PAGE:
This is a book about how to detect bad code from code base with the help of code's history from git. I was surprised how simple things and techniques book uncovered about code quality. The key point is the time. We shouldn't do just static analysis from our current code but analyze how our code has lived and progressed. Tornhill calls this behavioral code analysis. I will explain some interesting things from the book, like hotspot analysis and what are surprises in code and why they can be really expensive. After reading the book I understood how to improve code quality cost-effectively.
Unit tests are my passion. I always write them and I also encourage others to write them and even have taught developers to write unit tests. But I am quite surprised how often developers don't write unit tests. There is a lot of benefits for writing unit tests. In this blog post, I will explain three main reasons why every developer should always write unit tests.
This is the third and last part of my code review related blog post series. Reviewing code is an important task where you can give feedback to the programmer. If you do it right, the programmer can learn something and code quality will be better. In this blog post I wrote how you can review the code better and more effectively.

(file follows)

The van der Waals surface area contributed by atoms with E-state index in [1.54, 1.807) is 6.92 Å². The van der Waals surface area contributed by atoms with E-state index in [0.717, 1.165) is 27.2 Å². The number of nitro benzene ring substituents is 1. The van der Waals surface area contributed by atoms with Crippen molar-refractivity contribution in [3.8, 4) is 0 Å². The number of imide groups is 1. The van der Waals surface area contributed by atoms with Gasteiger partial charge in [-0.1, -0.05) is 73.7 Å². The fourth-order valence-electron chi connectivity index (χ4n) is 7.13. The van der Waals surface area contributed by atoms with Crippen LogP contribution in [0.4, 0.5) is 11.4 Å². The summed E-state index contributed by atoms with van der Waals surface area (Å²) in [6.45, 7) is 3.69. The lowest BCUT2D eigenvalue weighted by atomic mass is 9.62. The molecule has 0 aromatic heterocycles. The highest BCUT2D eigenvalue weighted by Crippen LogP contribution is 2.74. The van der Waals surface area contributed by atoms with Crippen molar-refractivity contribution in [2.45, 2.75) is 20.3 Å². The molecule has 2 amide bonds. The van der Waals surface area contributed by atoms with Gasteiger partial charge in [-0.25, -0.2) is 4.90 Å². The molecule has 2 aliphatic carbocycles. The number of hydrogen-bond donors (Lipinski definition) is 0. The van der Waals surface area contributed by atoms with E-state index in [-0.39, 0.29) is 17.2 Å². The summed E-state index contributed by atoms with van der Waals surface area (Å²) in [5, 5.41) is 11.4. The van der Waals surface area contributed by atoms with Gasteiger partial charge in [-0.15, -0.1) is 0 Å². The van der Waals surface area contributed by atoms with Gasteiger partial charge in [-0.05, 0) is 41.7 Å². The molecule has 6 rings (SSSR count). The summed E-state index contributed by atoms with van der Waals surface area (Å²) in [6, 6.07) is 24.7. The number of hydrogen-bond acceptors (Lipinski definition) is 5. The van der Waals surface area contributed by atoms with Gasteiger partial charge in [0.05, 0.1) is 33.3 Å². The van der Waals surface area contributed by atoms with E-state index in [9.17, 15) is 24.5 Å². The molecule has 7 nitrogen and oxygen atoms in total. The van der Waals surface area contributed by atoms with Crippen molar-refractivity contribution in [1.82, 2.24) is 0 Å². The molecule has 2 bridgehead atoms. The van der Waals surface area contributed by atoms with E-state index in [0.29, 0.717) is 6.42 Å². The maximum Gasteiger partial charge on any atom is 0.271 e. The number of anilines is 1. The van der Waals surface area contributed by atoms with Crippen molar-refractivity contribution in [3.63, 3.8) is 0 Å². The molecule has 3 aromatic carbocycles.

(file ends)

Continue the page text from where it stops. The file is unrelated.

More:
In the previous blog post, I wrote about why you should do code reviews. This time I wrote about how code reviews should be created. Code review's author has an important part to make review successful. With these best practices review of your code will be better.
Code reviews are something I really value high. In my opinion, every software development team should do code reviews. In brief, the reason is learning and sharing knowledge and code quality. In this blog post, I will explain why.
ApprovalTests is one of my favorite NuGet in C#. It helps you to verify is your method's output or object changed. It will automatically visualize the error by opening your diff tool and shows the difference there. I really recommend you to become familiar with this if you are a C# developer.
This is something that has made my integration tests better. You define a test method to run in transaction and rollback at the end of each test. This makes it possible to write integration tests that write to the database. And tests won't leave any "garbage" there because rollback at the end of the test undoes all database updates (and inserts and deletes). If this is possible in your language and testing framework I strongly recommend it. In this blog post I will explain how you can do it with NUnit in C#.